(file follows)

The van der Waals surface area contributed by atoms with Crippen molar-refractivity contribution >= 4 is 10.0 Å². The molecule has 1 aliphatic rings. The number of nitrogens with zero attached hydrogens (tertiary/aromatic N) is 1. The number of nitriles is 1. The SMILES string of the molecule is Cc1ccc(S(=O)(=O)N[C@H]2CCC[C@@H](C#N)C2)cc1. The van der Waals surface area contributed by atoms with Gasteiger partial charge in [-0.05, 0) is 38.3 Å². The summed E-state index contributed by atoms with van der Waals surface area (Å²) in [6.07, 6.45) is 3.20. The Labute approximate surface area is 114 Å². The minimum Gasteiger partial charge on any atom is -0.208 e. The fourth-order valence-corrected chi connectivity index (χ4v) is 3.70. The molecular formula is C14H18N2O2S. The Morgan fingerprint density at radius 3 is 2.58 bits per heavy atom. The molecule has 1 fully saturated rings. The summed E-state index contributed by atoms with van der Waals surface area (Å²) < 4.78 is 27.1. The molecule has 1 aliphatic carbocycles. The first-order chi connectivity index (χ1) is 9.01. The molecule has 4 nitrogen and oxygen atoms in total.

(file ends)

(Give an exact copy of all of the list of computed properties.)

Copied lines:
The van der Waals surface area contributed by atoms with Crippen molar-refractivity contribution >= 4 is 10.0 Å². The molecule has 1 aliphatic rings. The number of nitrogens with zero attached hydrogens (tertiary/aromatic N) is 1. The number of nitriles is 1. The SMILES string of the molecule is Cc1ccc(S(=O)(=O)N[C@H]2CCC[C@@H](C#N)C2)cc1. The van der Waals surface area contributed by atoms with Gasteiger partial charge in [-0.05, 0) is 38.3 Å². The summed E-state index contributed by atoms with van der Waals surface area (Å²) in [6.07, 6.45) is 3.20. The Labute approximate surface area is 114 Å². The minimum Gasteiger partial charge on any atom is -0.208 e. The fourth-order valence-corrected chi connectivity index (χ4v) is 3.70. The molecular formula is C14H18N2O2S. The Morgan fingerprint density at radius 3 is 2.58 bits per heavy atom. The molecule has 1 fully saturated rings. The summed E-state index contributed by atoms with van der Waals surface area (Å²) < 4.78 is 27.1. The molecule has 1 aliphatic carbocycles. The first-order chi connectivity index (χ1) is 9.01. The molecule has 4 nitrogen and oxygen atoms in total.